However, manually inputting that would be a considerable effort. Instead, we made a Kappa system which would build cellulose for us, and then, using Kappa syntax, took a snapshot of the model. Two variants were created, one with long (10,000 glucoses) fibres of cellulose and another one with short (1,000 glucoses) fibres.

Then, Endoglucanase would cut Cellulose somewhere in the middle:

Endoglucanase digests cellulose chains

Also, Exoglucanase would cut Cellulose at end-points:

Exoglucanase digests cellulose chains

Fontes and Gilbert (2010) have suggested that Exoglucanase is inhibited by its end product - Cellobiose, so we modelled that interaction as well.

Finally, β-glucosidase would cut dimers (i.e. Cellobiose):

β-glucosidase digests cellobiose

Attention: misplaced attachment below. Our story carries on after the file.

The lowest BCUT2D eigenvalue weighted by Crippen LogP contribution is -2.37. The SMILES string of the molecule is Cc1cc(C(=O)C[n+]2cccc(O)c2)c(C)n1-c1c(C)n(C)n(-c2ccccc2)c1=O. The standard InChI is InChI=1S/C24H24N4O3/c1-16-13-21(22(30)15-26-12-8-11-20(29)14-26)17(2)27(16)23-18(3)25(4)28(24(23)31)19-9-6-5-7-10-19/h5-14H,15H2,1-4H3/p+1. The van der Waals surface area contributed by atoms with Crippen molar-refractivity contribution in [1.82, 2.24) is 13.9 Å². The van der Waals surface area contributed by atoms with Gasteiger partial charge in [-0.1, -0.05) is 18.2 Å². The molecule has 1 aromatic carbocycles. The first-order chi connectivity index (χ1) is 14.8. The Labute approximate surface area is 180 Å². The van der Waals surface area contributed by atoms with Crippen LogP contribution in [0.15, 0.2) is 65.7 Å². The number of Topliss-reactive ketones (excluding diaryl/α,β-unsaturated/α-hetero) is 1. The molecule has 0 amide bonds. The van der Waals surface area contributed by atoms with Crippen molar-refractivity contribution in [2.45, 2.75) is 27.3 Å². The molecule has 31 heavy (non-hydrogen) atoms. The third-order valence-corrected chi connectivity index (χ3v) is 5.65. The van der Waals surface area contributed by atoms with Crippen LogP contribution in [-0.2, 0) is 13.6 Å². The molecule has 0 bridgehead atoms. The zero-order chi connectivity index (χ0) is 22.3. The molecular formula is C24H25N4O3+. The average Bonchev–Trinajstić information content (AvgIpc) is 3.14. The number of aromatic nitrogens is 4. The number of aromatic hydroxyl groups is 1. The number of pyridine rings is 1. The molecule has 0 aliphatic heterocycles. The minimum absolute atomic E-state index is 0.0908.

We also modelled end-product inhibition of β-glucosidase by glucose.

Non-synergistic model

We developed our first, non-synergistic model in Kappa, based on the idea of the system as seen above. We carried out a series of experiments in order to fit parameters to our model. The aim was to generate graphs which are qualitatively similar to those in Kadam, Rydholm & McMillan (2004). We have automatically generated about 800 different sets of variables to manually tune the kinetic rates of reactions and relative concentrations of enzymes.

After an overnight series of experiments using a computing server in the School of Informatics, we came up with a set of values for parameters of our model. We would stick to these values of parameters across all our Kappa models.

Dependency of model on kinetic rates